Also, examples of infections that may be present include candidiasis, endometritis, and bacterial vaginosis. Atrophic vaginitis can make the area more susceptible to becoming infected. It can occur alongside an infection.

If the diagnosis is unclear or malignancy is suspected, a biopsy may be taken to rule out cancer.

A vaginal exam is likely to cause discomfort or pain in a patient with atrophic vaginitis.

What is Atrophic Vaginitis Treatment?

Topical treatments can help. For mild cases, a water-soluble vaginal lubricant can help provide relief during intercourse.

Atrophic Vaginitis HRT

Hormone replacement therapy is one of the treatment options for atrophic vaginitis.

Petroleum jelly, mineral oil or other oils are not suitable. These can increase the chance of infection and damage latex condoms or diaphragms.

Hormone replacement therapy (HRT) can deliver estrogen to the whole body as a tablet, gel, patch, or implant. It is effective, but it can have side effects. Patients should discuss the long-term risks of HRT with their doctor.

Localized HRT is applied topically and treatment is focused on the affected area. A low-dose estriol cream can be used to stimulate rapid growth and repair of vaginal epithelial cells.

Vaginal tablets, creams, rings, and pessaries can be applied internally to focus the estrogen supply into the vaginal area.

Regular exercise is important as it keeps blood flow and genital circulation high. Experimenting with diet may also prove to be effective. Plant estrogens, flaxseed, fish oils, and black cohosh can help treat atrophic vaginitis.

Can Atrophic Vaginitis Be Prevented?

Before the condition worsens, using vaginal estrogen may be a way to protect the vagina.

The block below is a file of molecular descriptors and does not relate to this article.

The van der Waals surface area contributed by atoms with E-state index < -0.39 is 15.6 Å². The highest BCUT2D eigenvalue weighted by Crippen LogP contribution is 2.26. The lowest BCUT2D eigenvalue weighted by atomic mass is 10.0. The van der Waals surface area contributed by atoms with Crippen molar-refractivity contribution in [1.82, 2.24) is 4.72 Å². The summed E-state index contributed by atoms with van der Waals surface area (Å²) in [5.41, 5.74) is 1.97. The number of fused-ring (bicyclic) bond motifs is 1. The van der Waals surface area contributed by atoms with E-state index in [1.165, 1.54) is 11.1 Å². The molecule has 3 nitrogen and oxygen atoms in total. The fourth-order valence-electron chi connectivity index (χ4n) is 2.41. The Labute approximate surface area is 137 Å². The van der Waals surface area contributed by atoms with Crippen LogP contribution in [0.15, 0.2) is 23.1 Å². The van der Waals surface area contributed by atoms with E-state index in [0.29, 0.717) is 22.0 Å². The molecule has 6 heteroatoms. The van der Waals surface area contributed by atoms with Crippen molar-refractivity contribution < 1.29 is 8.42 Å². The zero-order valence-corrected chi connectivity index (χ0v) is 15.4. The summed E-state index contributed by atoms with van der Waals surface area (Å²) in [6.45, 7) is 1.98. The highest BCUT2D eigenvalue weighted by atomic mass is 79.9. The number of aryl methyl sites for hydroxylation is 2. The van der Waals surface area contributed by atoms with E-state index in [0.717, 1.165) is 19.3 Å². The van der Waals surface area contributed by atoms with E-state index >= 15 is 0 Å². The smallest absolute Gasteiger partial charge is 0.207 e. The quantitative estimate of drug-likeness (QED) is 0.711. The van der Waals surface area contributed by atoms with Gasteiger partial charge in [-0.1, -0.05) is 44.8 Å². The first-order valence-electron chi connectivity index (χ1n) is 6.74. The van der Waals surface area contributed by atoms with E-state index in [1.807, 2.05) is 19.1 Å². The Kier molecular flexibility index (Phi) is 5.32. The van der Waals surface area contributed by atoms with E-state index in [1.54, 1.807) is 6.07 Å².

Regular sexual activity can help prevent atrophic vaginitis. Using a water-soluble vaginal lubricant can soothe mild cases during intercourse.

As long as the vagina has adequate estrogen levels, sexual activity can also show benefits for the flexibility and flexibility of the area. Women who are sexually active report less symptoms of atrophic vaginitis than women who do not have regular sexual intercourse.

MedicalNewsToday,What’s to know about atrophic vaginitis?, 2018

References

Bachmann, GA & Nebadunsky, NS (2000, May 15). Diagnosis and treatment of atrophic vaginitis. American Family Physician, 61(10), 3090-3096. Retrieved from http://www.aafp.org/afp/2000/0515/p3090.html

Kingsberg, S. & Krychman, ML (2013, March 27). Resistance and barriers to local estrogen therapy in women with atrophic vaginitis. Journal of sexual medicine, 10, 1567-1574. Retrieved from http://onlinelibrary.wiley.com/doi/10.1111/jsm.12120/full

Lynch, C. (2009). Vaginal estrogen therapy for the treatment of atrophic vaginitis. Journal of Women’s Health, 18(10), 1595-1606. Retrieved from https://www.ncbi.nlm.nih.gov/pubmed/19788364

Mac Bride, MB, Rhodes, D., & Shuster, L. (2010, January). Vulvovaginal atrophy. Swimsuit Clinic Proceedings, 85(1), 87-94. Retrieved from https://www.ncbi.nlm.nih.gov/pmc/articles/PMC2800285/

menopause (2016, September). Retrieved from http://www.hormone.org/diseases-and-conditions/womens-health/menopause

Newson, L. (2016, February 26). Vaginal dryness (atrophic vaginitis). Retrieved from https://patient.info/health/vaginal-dryness-atrophic-vaginitis

Newson, L. (2016, February 26). Atrophic vaginitis. Retrieved from https://patient.info/doctor/atrophic-vaginitis

Nyirjesy, P. (2014, December). Management of persistent vaginitis. Obstetrics & Gynecology, 124(6), 1135-1146. Retrieved from http://journals.lww.com/greenjournal/Abstract/2014/12000/Management_of_Persistent_Vaginitis.11.aspx

Vaginal atrophy (atrophic vaginitis). (2017). Retrieved from https://www.drugs.com/health-guide/vaginal-atrophy-atrophic-vaginitis.html